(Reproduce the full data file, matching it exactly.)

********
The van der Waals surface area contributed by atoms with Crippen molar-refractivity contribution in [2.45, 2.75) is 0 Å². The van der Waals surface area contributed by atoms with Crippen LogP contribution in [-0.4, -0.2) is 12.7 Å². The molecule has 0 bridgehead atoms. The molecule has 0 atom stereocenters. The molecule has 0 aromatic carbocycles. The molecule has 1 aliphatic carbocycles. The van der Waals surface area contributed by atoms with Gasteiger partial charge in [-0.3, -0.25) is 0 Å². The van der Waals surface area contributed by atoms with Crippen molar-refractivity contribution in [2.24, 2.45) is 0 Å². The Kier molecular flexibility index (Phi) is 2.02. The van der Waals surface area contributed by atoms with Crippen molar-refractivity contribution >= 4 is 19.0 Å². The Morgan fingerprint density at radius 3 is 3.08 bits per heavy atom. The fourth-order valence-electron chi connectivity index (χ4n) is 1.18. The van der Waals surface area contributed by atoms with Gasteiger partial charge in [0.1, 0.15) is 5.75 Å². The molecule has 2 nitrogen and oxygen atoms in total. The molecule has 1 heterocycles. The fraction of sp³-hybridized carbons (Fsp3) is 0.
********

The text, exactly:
The van der Waals surface area contributed by atoms with Crippen molar-refractivity contribution in [2.45, 2.75) is 0 Å². The van der Waals surface area contributed by atoms with Crippen LogP contribution in [-0.4, -0.2) is 12.7 Å². The molecule has 0 bridgehead atoms. The molecule has 0 atom stereocenters. The molecule has 0 aromatic carbocycles. The molecule has 1 aliphatic carbocycles. The van der Waals surface area contributed by atoms with Gasteiger partial charge in [-0.3, -0.25) is 0 Å². The van der Waals surface area contributed by atoms with Crippen molar-refractivity contribution in [2.24, 2.45) is 0 Å². The Kier molecular flexibility index (Phi) is 2.02. The van der Waals surface area contributed by atoms with Crippen molar-refractivity contribution >= 4 is 19.0 Å². The Morgan fingerprint density at radius 3 is 3.08 bits per heavy atom. The fourth-order valence-electron chi connectivity index (χ4n) is 1.18. The van der Waals surface area contributed by atoms with Gasteiger partial charge in [0.1, 0.15) is 5.75 Å². The molecule has 2 nitrogen and oxygen atoms in total. The molecule has 1 heterocycles. The fraction of sp³-hybridized carbons (Fsp3) is 0.